‘American Horror Story,’ ‘Carol’ Costume Designer and Director Teams Discuss Collaborations

'American Horror Story,' 'Carol' Costume Designers
Courtesy of the Weinstein Co.

These heavy-hitting costume designer-director duos consistently work together to bring television and film’s most stylish characters to life.

Lou Eyrich and Ryan Murphy:

Lou Eyrich is the reigning costume designer to beat in the Emmy race, landing an award the last two years for her morbidly chic looks on “American Horror Story.” Two-time Emmy-winning director Ryan Murphy also garners consistent noms for “AHS” — on the heels of celebrated past collaborations with Eyrich, like “Glee” and “Nip/Tuck.” The two are currently reviving sorority style in Fox’s “Scream Queens,” 16 years after first pairing up for 1999 WB series “Popular.”

“Lou was somebody that I had an instant affinity and shorthand with, so within quick succession, she became the lead costumer on all of my shows,” Murphy says. “She’s somebody I could talk to about a 1940s reference, and then about some current runway piece. So she can straddle ‘then’ and ‘now.’”

After Murphy presents his scripts, Eyrich will return after what he terms her “dream time” with a tone board of looks they refine. Says Eyrich, “For me, we make a good team because Ryan is so involved in the process. He gets the importance of getting it right.” Both count Elsa’s blue “AHS” suit as among their favorite fashions, which Murphy sees ample imitations of, particularly around Halloween time. “I’ll be like, ‘oh there’s a Countess! And there’s a Twisty! Chanel, with ‘Scream Queens!’” he says. “That’s how you know you made it.”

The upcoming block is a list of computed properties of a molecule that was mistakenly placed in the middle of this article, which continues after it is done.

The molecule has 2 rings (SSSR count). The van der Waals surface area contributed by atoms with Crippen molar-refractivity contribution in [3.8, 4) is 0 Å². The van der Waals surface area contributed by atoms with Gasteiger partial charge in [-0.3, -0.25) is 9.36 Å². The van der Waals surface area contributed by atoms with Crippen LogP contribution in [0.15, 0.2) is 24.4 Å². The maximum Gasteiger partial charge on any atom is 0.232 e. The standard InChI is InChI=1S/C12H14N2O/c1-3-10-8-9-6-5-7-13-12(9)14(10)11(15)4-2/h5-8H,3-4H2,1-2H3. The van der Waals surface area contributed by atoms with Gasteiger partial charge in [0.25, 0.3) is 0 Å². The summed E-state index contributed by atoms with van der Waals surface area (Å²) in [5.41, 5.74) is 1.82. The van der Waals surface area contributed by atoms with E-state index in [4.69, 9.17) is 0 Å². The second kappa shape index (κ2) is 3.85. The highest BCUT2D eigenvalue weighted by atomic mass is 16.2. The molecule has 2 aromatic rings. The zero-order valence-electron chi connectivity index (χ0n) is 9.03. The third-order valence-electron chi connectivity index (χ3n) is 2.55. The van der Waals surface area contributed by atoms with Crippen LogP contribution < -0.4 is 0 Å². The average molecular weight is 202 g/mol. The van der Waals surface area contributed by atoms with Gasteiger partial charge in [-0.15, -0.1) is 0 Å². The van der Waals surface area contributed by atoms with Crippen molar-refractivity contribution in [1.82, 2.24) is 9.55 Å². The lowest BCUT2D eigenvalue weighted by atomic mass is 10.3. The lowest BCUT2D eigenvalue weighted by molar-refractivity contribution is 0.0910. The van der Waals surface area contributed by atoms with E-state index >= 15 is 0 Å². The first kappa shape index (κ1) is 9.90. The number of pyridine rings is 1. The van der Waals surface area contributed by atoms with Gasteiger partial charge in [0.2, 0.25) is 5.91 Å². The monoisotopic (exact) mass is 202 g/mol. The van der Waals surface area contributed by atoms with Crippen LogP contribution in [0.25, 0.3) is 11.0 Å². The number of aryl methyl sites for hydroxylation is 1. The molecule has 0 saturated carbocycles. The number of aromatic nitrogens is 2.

AMERICAN HORROR STORY: FREAK SHOW — Pictured: Jessica Lange as Elsa Mars.
Michele K. Short/FX

Patricia Field and Darren Star:

The popular pair made HBO series “Sex and the City” into a style sensation (along with Manolo Blahnik stilettos and Fendi baguettes). Now, Patricia Field and Darren Star are working with costume designer Jackie Demeterio to transform Sutton Foster’s 40-year-old character into her 26-year-old alias on TV Land’s “Younger,” and they attribute their success to some noted similarities.

“We both love giving the wardrobe a slightly heightened sense of fun and glamour,” says Darren Star, pointing out that Patricia Field is a Downtown storeowner and “style icon” in New York. “She is aware of trends before they happen.” Field credits the team’s communication and Star’s skill in developing a character. “Darren is brilliant at casting,” she says.

Unsurprisingly, both site moments from beloved “SATC” — which scored them Emmys, and which they later brought to the big screen — as highlights. Field’s favorite: “When we were creating the opening sequence which was televised at the beginning of every show.” Star fondly recalls their first day of work. “She brought in a Bettie Page book of dominatrix photos as inspiration. I realized then I was in for an interesting ride,” he says. “Also,” he adds, “seeing details she would bring to Carrie — like the ‘Carrie’ necklace, the flower, the poncho — and watching them blow up into fashion trends.”

Ellen Mirojnick and Steven Soderbergh